The Great Pacific Garbage Patch

The science behind the mass of trash accumulating in the Pacific

  1. Wreybies
    For several years, ocean researcher Charles Moore has been investigating a concentration of floating plastic debris in the North Pacific Gyre. He has reported concentrations of plastics on the order of 3.34 pieces per square meter with a mean mass of 5.1 milligrams per square meter collected using a manta trawl with a rectangular opening of 0.9m x 0.15m at the surface. Trawls at depths of 10m found less than half, consisting primarily of monofilament line fouled with diatoms and other plankton.

    Estimates of the size of the patch vary from the size of Texas to twice as large as the continental United States. Researcher Dr. Marcus Eriksen believes the Great Pacific Garbage Patch is two areas of rubbish that are linked. Eriksen says the gyre stretches from about 500 nautical miles off the coast of California, across the Northern Pacific to near the coast of Japan.
    The Independent newspaper stated that Moore estimates there are 100 million tons of flotsam in the North Pacific Gyre.

    Much of the plastic is in very small pieces floating under the surface of the water, so capturing a photograph of the patch is not possible. Because the garbage is so small and scattered, clean-up is also incredibly difficult without endangering sea life.

    One of the first researchers to study the Pacific gyre was oceanographer W. James Ingraham Jr. He developed the Ocean Surface Current Simulator (OSCURS) and predicts that objects trapped in the gyre may remain trapped there for sixteen years or more.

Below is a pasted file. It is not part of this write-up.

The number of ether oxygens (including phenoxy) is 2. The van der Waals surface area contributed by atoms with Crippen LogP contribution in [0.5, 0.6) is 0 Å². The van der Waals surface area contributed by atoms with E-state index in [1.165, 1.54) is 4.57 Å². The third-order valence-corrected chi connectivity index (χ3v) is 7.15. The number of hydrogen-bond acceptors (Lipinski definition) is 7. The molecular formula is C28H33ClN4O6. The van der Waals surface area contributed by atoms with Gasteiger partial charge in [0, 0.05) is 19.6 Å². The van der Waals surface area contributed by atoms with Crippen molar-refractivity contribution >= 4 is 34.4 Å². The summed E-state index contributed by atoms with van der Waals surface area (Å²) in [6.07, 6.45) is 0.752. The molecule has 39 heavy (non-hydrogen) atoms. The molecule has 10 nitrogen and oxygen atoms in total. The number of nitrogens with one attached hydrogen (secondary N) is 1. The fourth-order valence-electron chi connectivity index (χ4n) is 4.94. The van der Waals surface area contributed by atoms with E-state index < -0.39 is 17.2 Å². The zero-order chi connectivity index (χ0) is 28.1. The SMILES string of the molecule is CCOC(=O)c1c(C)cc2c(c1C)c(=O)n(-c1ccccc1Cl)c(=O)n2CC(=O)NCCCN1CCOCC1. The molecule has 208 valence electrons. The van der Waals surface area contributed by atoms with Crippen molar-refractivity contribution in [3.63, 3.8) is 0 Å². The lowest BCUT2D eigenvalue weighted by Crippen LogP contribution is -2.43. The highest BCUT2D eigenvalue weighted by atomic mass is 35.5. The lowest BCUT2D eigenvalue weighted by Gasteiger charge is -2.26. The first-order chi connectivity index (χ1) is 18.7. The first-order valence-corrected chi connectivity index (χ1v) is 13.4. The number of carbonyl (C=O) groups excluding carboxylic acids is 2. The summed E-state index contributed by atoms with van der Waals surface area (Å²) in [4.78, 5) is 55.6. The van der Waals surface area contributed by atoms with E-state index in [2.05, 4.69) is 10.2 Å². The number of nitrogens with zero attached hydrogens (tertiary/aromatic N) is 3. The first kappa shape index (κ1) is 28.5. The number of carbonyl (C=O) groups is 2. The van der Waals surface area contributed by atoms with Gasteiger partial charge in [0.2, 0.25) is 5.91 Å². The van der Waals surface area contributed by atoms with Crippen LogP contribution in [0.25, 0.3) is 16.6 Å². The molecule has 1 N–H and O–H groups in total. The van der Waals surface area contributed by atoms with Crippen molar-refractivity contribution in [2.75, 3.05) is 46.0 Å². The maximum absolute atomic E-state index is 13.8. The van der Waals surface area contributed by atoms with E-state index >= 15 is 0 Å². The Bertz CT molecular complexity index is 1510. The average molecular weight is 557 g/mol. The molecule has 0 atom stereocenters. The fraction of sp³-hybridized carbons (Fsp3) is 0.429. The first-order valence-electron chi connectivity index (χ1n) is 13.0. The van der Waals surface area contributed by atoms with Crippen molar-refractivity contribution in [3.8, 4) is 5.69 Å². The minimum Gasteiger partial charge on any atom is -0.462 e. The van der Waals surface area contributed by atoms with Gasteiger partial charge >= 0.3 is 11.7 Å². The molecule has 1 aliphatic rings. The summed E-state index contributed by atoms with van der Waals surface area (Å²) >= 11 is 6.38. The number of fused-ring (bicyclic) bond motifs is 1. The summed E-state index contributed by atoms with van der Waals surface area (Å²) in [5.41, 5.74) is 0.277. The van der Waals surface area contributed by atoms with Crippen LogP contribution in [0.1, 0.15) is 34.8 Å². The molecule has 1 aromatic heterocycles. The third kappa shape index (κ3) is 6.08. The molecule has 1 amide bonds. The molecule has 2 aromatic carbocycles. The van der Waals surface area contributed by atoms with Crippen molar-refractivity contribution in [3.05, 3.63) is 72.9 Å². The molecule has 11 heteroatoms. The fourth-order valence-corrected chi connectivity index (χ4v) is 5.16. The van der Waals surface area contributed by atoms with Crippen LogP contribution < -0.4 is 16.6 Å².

The floating particles also resemble zooplankton, which can lead to them being consumed by jellyfish, thus entering the ocean food chain. In samples taken from the gyre in 2001, the mass of plastic exceeded that of zooplankton (the dominant animal life in the area) by a factor of seven. Many of these long-lasting pieces end up in the stomachs of marine birds and animals, including sea turtles, and Black-footed Albatross. Besides ingestion and entanglement of wildlife, the floating debris absorbs toxins in the water which, when ingested, are mistaken by the animal brain for estradiol, causing hormone disruption in the affected wildlife.

    There are many disturbing images on the web of the skeletal corpses of marine birds showing huge quantities of plastic items in what was once their stomachs causing their deaths

    Links added by Big Soft Moose because the original was broken

    https://www.nationalgeographic.org/encyclopedia/great-pacific-garbage-patch/

    http://escholarship.org/uc/item/4pp84809

    http://news.nationalgeographic.com/news/2014/06/140613-ocean-trash-garbage-patch-plastic-science-kerry-marine-debris/